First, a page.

Congress asked to suspend health care law’s ‘problematic’ implementing rules on OFWs

Mara Cepeda
In 2 to 3 years, 'ang suweldo nila, mapupunta lang sa PhilHealth' because of implementing rules that are not based on the law itself, says OFW advocate Susan Ople
Congress asked to suspend health care law’s ‘problematic’ implementing rules on OFWs

Susan Ople, head of the Blas F. Ople Policy Center, appealed to Congress to suspend the implementing rules and regulations (IRR) of the Universal Health Care Law (UHC) which has burdened overseas Filipino workers (OFWs).

The longtime OFW advocate told the House’s joint committee hearing on Tuesday, August 18, about the anomalies hounding the Philippine Health Insurance Corporation (PhilHealth) and its collection of contributions from workers abroad.

Ople said PhilHealth had added requirements for OFWs in the IRR even if these were not stipulated in the text of the UHC or Republic Act No. 11223.

“Sa Saudi Arabia po, implemented ang 40% wage cut sa mga foreign workers, anumang lahi. So this is really not the time [to impose this]. Ang urgent request po namin sa Congress, paki-suspend po muna ‘yung IRR – sabihin lang po sa PhilHealth – habang ina-amend ‘nyo ‘yong batas, lalo na ‘yong section lang po for OFWs and dual citizens,” Ople said. 

(In Saudi Arabia, they already implemented a 40% wage cut on foreign workers, regardless of nationality. So this is really not the time [to impose this]. Our urgent request to Congress is please suspend the IRR – and please tell PhilHealth – while you are amending the law, especially the section on OFWs and dual citizens.)

Ople cited the IRR’s provision requiring OFWs to first pay for their PhilHealth contributions before they can get their Overseas Employment Certificate, which serves as a proof that a migrant worker is documented.

“So habang di pa naka-rollout ‘yong e-components ng Universal Health Care Act, kumukubra na sa OFW. Bagsak po ang deployment ngayon. They are barely hanging on to their jobs,” said Ople. 

(While the e-components of the Universal Health Care have not been fully rolled out, they are already charging OFWs. Deployment is down now. They are barely hanging on to their jobs.)

She also slammed the PhilHealth’s controversial circular issued last April, mandating that the contributions of OFWs with monthly salaries between P10,000 and P60,000 will now be 3% of their salaries, higher than the 2.75% rate in 2019. 

The monthly premium will then increase by 0.5 percentage points every year afterwards until it reaches 5% by 2024. The PhilHealth circular said that OFWs “are classified as direct contributors” under the UHC.

OFWs raged over the PhilHealth order, calling it “unfair” and “inhumane” since many of them were already losing income or, worse, losing their jobs entirely, because of the COVID-19 pandemic.

This prompted President Rodrigo Duterte to order PhilHealth to make OFW contributions voluntary. The agency then temporarily suspended the collections for “direct members” in May.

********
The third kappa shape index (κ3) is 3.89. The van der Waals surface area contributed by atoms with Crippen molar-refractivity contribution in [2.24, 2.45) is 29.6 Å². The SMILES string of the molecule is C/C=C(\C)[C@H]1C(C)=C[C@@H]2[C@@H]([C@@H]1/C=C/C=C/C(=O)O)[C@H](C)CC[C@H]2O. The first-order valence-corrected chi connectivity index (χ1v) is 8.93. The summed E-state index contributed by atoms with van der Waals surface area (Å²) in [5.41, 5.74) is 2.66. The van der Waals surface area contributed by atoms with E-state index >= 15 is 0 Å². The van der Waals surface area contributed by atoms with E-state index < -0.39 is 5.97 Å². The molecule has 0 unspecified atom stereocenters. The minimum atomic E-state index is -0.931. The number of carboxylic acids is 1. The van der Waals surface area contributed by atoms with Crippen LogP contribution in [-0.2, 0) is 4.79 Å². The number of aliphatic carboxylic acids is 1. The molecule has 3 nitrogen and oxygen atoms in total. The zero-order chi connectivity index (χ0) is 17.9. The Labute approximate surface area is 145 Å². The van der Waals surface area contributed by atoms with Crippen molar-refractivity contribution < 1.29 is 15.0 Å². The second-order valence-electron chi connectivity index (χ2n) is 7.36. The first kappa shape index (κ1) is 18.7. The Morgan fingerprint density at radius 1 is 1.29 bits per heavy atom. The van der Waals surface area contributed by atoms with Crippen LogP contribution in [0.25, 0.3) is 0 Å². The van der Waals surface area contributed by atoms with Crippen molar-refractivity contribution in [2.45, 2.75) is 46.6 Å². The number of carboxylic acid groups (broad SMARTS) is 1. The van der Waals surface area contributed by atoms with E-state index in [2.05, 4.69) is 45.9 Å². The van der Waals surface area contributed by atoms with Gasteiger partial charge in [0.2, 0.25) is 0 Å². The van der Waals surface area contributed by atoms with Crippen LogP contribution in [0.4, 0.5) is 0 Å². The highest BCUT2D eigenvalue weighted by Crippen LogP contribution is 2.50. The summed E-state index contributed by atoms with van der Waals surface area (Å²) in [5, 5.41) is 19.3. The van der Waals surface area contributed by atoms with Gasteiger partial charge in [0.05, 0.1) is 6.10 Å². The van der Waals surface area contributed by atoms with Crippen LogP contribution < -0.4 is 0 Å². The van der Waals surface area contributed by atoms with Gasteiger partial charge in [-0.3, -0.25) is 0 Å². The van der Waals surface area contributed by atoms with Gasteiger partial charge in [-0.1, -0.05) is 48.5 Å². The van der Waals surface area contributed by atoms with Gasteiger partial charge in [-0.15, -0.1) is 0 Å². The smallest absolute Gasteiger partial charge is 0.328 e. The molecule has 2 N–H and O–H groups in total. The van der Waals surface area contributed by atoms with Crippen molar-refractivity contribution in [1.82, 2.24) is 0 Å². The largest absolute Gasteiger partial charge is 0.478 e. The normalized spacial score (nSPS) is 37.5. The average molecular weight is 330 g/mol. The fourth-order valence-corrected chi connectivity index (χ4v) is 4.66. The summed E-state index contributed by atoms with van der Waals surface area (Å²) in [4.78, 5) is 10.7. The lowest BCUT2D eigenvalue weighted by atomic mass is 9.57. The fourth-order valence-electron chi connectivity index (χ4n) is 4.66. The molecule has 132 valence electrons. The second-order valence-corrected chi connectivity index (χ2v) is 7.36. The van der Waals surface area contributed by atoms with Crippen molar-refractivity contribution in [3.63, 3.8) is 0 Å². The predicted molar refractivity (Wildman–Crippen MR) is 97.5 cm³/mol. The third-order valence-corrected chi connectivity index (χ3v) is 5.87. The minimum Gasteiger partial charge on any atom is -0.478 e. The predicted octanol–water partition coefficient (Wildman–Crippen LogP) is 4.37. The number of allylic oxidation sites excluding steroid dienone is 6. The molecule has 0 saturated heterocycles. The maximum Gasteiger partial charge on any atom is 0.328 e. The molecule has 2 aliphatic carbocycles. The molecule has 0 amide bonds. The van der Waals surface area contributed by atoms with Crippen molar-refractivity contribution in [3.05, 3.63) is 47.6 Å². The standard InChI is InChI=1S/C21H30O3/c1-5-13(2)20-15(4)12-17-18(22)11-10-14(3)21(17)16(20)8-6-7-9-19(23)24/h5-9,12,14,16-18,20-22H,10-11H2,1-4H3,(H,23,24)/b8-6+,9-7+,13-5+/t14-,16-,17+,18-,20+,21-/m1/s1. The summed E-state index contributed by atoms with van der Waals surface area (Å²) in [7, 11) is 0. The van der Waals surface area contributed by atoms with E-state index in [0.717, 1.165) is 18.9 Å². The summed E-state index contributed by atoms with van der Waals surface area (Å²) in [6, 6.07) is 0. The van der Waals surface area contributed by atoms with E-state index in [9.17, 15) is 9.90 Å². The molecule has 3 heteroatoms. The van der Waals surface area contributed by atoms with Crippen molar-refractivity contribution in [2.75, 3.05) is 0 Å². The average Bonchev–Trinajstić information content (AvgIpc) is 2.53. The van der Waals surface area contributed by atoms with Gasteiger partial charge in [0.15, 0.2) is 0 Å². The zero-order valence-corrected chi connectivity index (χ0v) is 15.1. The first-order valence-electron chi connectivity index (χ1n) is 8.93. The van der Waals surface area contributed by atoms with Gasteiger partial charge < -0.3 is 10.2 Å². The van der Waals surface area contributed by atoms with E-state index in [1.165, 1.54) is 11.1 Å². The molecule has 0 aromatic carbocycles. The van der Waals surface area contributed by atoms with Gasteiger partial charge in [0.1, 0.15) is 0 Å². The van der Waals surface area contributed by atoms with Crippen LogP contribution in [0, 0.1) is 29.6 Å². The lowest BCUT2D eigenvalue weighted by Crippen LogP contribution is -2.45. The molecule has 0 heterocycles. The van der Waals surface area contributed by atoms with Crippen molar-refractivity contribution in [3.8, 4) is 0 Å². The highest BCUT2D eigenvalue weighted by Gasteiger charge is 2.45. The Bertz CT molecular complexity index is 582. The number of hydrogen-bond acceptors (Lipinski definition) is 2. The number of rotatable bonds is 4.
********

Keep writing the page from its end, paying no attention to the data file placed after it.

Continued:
But Ople said there are still OFWs who are opting to just stay abroad since they are afraid PhilHealth may end up charging them once they return to the Philippines.

“Kaya sana maintindihan din ng PhilHealth at mapag-usapan din po sa Congress na kahit po ‘yung mga seafarers ngayon, mahihirapan mag-comply. By 2025 or 2024, ang laking porsiyento na kakainin [ng contributions]. Ang suweldo nila, mapupunta lang sa PhilHealth,” said Ople.

(I hope PhilHealth would understand and Congress would discuss that even seafarers would find it hard to comply later on. By 2025 or 2024, the contributions would eat up a big percent of their earnings. Their salaries will just go to PhilHealth.)

Bayan Muna Representative Ferdinand Gaite said OFWs do not need this “unnecessary burden” since the Philippine government already requires them to pay other fees, like their contributions to the Overseas Workers Welfare Administration (OWWA) and the Pag-ibig Fund.

“Nakikita ng maraming OFWs na ito ay unnecessary burden. Ang dami palang kinokolekta. Kasama na ‘yong OWWA contribution, may Pag-ibig pa pala. Ang daming state extractions,” said Gaite.

(Many of OFWs see this as an unnecessary burden. It turns out a lot of other fees are being collected from them. These include their OWWA contribution, and then there’s Pag-ibig. There are so many state extractions.)

Gaite was among the 6 Makabayan bloc lawmakers who earlier filed a resolution calling for a review of the UHC following the backlash over PhilHealth’s spiking of premiums for OFWs.

“Ang kawawa nating OFWs, na paulit-ulit nating mga sinasabing mga bagong bayani, ay pumapasan ng napakaraming extractions na talagang nagpapahirap sa kanila,” said Gaite. (Our poor OFWs, whom we repeatedly say are our modern-day heroes, are carrying the burden of these extractions that makes life even more difficult for them.)

Labor officials estimate that some 500,000 OFWs may be displaced by the end of August because of the COVID-19 pandemic. –

Mara Cepeda

Mara Cepeda specializes in stories about politics and local governance. She covers the Office of the Vice President, the Senate, and the Philippine opposition. She is a 2021 fellow of the Asia Journalism Fellowship and the Reham al-Farra Memorial Journalism Fellowship of the UN. Got tips? Email her at or tweet @maracepeda.